Erasing an Adjustment


Today’s Question: During a recent presentation on Lightroom Classic you frequently deleted an effect after painting with the Adjustment Brush, but I don’t know how you did it. Can you tell me how you deleted it?

Tim’s Quick Answer: There are two options for deleting an effect with the Adjustment Brush in Lightroom Classic. First, you can delete an entire targeted adjustment area by selecting the applicable edit pin and pressing the Delete key on the keyboard. Second, you can erase part of a targeted adjustment by switching to the Erase brush for the Adjustment Brush and painting into the area where you don’t want the effect applied.

More Detail: The Adjustment Brush in the Develop module of Lightroom Classic enables you to paint adjustments into specific areas of a photo. You can adjust the settings for the brush, such as size and feathering, and then paint within the image to apply the adjustment effect you set with the various sliders and controls. After painting you can refine the adjustment settings, but also refine the area being affected.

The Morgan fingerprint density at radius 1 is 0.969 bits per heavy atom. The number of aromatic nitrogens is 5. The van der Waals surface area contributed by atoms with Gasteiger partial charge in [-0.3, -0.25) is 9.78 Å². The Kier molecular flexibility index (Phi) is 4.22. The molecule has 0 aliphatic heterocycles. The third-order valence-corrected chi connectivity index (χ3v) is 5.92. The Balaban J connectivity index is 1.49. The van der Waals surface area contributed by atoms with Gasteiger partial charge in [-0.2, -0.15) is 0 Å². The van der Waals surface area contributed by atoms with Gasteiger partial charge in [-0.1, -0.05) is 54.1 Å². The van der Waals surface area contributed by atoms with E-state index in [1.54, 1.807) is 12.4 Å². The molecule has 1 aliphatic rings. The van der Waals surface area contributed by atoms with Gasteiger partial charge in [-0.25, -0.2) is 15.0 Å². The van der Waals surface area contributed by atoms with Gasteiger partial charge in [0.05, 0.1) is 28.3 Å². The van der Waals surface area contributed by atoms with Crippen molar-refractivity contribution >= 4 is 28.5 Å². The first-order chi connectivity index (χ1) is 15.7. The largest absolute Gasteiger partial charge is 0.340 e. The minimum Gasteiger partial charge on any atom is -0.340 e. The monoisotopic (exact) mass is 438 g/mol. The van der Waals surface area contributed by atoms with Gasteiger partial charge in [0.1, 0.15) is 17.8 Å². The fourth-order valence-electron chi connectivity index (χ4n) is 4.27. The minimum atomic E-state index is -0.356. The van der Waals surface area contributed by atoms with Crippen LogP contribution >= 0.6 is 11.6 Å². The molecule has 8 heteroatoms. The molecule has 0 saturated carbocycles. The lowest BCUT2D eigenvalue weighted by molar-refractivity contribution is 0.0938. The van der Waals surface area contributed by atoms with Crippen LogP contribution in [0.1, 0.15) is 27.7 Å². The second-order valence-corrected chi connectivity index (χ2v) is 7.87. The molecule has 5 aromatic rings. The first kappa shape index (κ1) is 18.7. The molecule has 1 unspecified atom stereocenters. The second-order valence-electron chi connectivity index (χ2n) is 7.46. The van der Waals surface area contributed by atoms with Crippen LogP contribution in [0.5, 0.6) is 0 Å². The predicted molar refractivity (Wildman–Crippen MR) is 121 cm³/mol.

If you decide you’re not happy with a targeted adjustment you’ve applied with the Adjustment Brush, you can delete the entire adjustment area. Start by clicking the edit pin (the gray circle icon) on the image, representing the area you no longer want to apply an adjustment to. Then, with the edit pin selected, you can press the Delete key on the keyboard to completely remove that specific targeted adjustment area.

If you simply need to remove certain areas of the image from the targeted adjustment so those portions of the image will no longer be affected by the adjustment, you can instead use the Erase brush for the Adjustment Brush.